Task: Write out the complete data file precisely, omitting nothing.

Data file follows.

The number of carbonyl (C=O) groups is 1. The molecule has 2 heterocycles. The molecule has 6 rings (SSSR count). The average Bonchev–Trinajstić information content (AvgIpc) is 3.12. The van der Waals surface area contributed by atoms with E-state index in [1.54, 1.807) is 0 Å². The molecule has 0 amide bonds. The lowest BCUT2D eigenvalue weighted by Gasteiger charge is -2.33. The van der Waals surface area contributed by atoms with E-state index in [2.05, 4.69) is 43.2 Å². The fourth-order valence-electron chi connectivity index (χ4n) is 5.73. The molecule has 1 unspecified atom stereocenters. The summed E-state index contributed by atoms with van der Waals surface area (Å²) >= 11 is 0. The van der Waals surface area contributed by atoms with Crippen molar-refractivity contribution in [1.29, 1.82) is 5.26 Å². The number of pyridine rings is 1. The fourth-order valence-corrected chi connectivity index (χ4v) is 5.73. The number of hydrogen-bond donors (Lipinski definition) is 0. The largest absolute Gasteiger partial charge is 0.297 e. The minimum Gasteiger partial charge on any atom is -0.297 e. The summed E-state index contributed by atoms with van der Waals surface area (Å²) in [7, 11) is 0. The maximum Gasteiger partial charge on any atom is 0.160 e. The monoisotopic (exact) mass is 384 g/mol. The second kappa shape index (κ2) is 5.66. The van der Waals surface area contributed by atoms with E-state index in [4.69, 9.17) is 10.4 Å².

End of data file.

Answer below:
The number of carbonyl (C=O) groups is 1. The molecule has 2 heterocycles. The molecule has 6 rings (SSSR count). The average Bonchev–Trinajstić information content (AvgIpc) is 3.12. The van der Waals surface area contributed by atoms with E-state index in [1.54, 1.807) is 0 Å². The molecule has 0 amide bonds. The lowest BCUT2D eigenvalue weighted by Gasteiger charge is -2.33. The van der Waals surface area contributed by atoms with E-state index in [2.05, 4.69) is 43.2 Å². The fourth-order valence-electron chi connectivity index (χ4n) is 5.73. The molecule has 1 unspecified atom stereocenters. The summed E-state index contributed by atoms with van der Waals surface area (Å²) >= 11 is 0. The van der Waals surface area contributed by atoms with Crippen molar-refractivity contribution in [1.29, 1.82) is 5.26 Å². The number of pyridine rings is 1. The fourth-order valence-corrected chi connectivity index (χ4v) is 5.73. The number of hydrogen-bond donors (Lipinski definition) is 0. The largest absolute Gasteiger partial charge is 0.297 e. The minimum Gasteiger partial charge on any atom is -0.297 e. The summed E-state index contributed by atoms with van der Waals surface area (Å²) in [7, 11) is 0. The maximum Gasteiger partial charge on any atom is 0.160 e. The monoisotopic (exact) mass is 384 g/mol. The second kappa shape index (κ2) is 5.66. The van der Waals surface area contributed by atoms with E-state index in [4.69, 9.17) is 10.4 Å².